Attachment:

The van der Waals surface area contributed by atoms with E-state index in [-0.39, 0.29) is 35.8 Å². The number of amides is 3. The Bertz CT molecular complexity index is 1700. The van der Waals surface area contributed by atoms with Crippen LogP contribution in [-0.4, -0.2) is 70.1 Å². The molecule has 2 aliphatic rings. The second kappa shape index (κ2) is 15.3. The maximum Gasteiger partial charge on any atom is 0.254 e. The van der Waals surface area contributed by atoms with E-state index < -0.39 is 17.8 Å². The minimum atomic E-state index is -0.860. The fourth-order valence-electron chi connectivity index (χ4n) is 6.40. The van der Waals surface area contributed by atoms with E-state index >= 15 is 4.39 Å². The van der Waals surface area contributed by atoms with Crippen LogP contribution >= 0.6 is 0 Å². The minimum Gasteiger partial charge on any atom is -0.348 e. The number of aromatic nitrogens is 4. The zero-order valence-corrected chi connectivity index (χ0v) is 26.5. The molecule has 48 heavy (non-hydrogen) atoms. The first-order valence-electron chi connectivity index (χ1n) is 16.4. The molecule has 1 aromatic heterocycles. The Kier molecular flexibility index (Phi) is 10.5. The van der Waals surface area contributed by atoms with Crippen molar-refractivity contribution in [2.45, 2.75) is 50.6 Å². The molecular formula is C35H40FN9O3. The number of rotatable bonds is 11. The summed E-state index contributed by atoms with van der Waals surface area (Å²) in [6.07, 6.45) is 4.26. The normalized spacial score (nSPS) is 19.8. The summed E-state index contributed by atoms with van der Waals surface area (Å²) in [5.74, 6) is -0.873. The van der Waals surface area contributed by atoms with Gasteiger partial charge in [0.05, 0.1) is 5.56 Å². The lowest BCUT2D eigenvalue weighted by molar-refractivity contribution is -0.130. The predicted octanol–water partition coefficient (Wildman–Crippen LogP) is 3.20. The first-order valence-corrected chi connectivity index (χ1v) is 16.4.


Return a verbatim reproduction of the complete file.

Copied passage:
The van der Waals surface area contributed by atoms with E-state index in [-0.39, 0.29) is 35.8 Å². The number of amides is 3. The Bertz CT molecular complexity index is 1700. The van der Waals surface area contributed by atoms with Crippen LogP contribution in [-0.4, -0.2) is 70.1 Å². The molecule has 2 aliphatic rings. The second kappa shape index (κ2) is 15.3. The maximum Gasteiger partial charge on any atom is 0.254 e. The van der Waals surface area contributed by atoms with E-state index < -0.39 is 17.8 Å². The minimum atomic E-state index is -0.860. The fourth-order valence-electron chi connectivity index (χ4n) is 6.40. The van der Waals surface area contributed by atoms with E-state index >= 15 is 4.39 Å². The van der Waals surface area contributed by atoms with Crippen LogP contribution >= 0.6 is 0 Å². The minimum Gasteiger partial charge on any atom is -0.348 e. The number of aromatic nitrogens is 4. The zero-order valence-corrected chi connectivity index (χ0v) is 26.5. The molecule has 48 heavy (non-hydrogen) atoms. The first-order valence-electron chi connectivity index (χ1n) is 16.4. The molecule has 1 aromatic heterocycles. The Kier molecular flexibility index (Phi) is 10.5. The van der Waals surface area contributed by atoms with Crippen molar-refractivity contribution in [2.45, 2.75) is 50.6 Å². The molecular formula is C35H40FN9O3. The number of rotatable bonds is 11. The summed E-state index contributed by atoms with van der Waals surface area (Å²) in [6.07, 6.45) is 4.26. The normalized spacial score (nSPS) is 19.8. The summed E-state index contributed by atoms with van der Waals surface area (Å²) in [5.74, 6) is -0.873. The van der Waals surface area contributed by atoms with Gasteiger partial charge in [0.05, 0.1) is 5.56 Å². The lowest BCUT2D eigenvalue weighted by molar-refractivity contribution is -0.130. The predicted octanol–water partition coefficient (Wildman–Crippen LogP) is 3.20. The first-order valence-corrected chi connectivity index (χ1v) is 16.4.